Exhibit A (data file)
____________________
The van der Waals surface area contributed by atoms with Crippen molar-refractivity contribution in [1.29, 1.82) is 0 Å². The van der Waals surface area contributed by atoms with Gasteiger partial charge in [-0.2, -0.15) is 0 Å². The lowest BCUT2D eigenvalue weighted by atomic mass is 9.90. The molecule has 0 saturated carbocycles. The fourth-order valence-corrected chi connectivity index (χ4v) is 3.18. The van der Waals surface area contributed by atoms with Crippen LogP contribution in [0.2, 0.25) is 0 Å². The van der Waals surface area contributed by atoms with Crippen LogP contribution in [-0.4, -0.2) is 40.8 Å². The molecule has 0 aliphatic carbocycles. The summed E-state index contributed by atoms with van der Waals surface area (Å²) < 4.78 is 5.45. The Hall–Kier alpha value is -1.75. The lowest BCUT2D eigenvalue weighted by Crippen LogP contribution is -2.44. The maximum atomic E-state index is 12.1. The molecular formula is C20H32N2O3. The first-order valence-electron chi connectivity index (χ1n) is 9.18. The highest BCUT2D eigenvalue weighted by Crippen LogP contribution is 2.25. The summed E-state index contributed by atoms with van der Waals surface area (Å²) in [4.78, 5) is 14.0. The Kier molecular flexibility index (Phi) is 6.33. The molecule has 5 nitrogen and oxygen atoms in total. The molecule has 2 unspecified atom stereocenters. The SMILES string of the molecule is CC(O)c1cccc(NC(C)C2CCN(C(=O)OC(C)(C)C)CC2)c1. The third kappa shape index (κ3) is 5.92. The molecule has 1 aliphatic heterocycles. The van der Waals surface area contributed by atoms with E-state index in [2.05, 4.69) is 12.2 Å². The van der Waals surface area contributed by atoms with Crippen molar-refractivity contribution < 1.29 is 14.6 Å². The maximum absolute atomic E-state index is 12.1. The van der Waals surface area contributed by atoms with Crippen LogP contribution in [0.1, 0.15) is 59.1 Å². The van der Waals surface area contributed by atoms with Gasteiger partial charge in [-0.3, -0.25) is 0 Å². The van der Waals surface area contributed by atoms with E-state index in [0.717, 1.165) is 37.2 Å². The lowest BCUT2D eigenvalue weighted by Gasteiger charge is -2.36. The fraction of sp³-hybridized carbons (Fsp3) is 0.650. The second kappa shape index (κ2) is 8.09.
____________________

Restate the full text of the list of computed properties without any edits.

The van der Waals surface area contributed by atoms with Crippen molar-refractivity contribution in [1.29, 1.82) is 0 Å². The van der Waals surface area contributed by atoms with Gasteiger partial charge in [-0.2, -0.15) is 0 Å². The lowest BCUT2D eigenvalue weighted by atomic mass is 9.90. The molecule has 0 saturated carbocycles. The fourth-order valence-corrected chi connectivity index (χ4v) is 3.18. The van der Waals surface area contributed by atoms with Crippen LogP contribution in [0.2, 0.25) is 0 Å². The van der Waals surface area contributed by atoms with Crippen LogP contribution in [-0.4, -0.2) is 40.8 Å². The molecule has 0 aliphatic carbocycles. The summed E-state index contributed by atoms with van der Waals surface area (Å²) < 4.78 is 5.45. The Hall–Kier alpha value is -1.75. The lowest BCUT2D eigenvalue weighted by Crippen LogP contribution is -2.44. The maximum atomic E-state index is 12.1. The molecular formula is C20H32N2O3. The first-order valence-electron chi connectivity index (χ1n) is 9.18. The highest BCUT2D eigenvalue weighted by Crippen LogP contribution is 2.25. The summed E-state index contributed by atoms with van der Waals surface area (Å²) in [4.78, 5) is 14.0. The Kier molecular flexibility index (Phi) is 6.33. The molecule has 5 nitrogen and oxygen atoms in total. The molecule has 2 unspecified atom stereocenters. The SMILES string of the molecule is CC(O)c1cccc(NC(C)C2CCN(C(=O)OC(C)(C)C)CC2)c1. The third kappa shape index (κ3) is 5.92. The molecule has 1 aliphatic heterocycles. The van der Waals surface area contributed by atoms with E-state index in [2.05, 4.69) is 12.2 Å². The van der Waals surface area contributed by atoms with Crippen molar-refractivity contribution < 1.29 is 14.6 Å². The maximum absolute atomic E-state index is 12.1. The van der Waals surface area contributed by atoms with Crippen LogP contribution in [0.1, 0.15) is 59.1 Å². The van der Waals surface area contributed by atoms with Gasteiger partial charge in [-0.3, -0.25) is 0 Å². The van der Waals surface area contributed by atoms with E-state index in [0.717, 1.165) is 37.2 Å². The lowest BCUT2D eigenvalue weighted by Gasteiger charge is -2.36. The fraction of sp³-hybridized carbons (Fsp3) is 0.650. The second kappa shape index (κ2) is 8.09.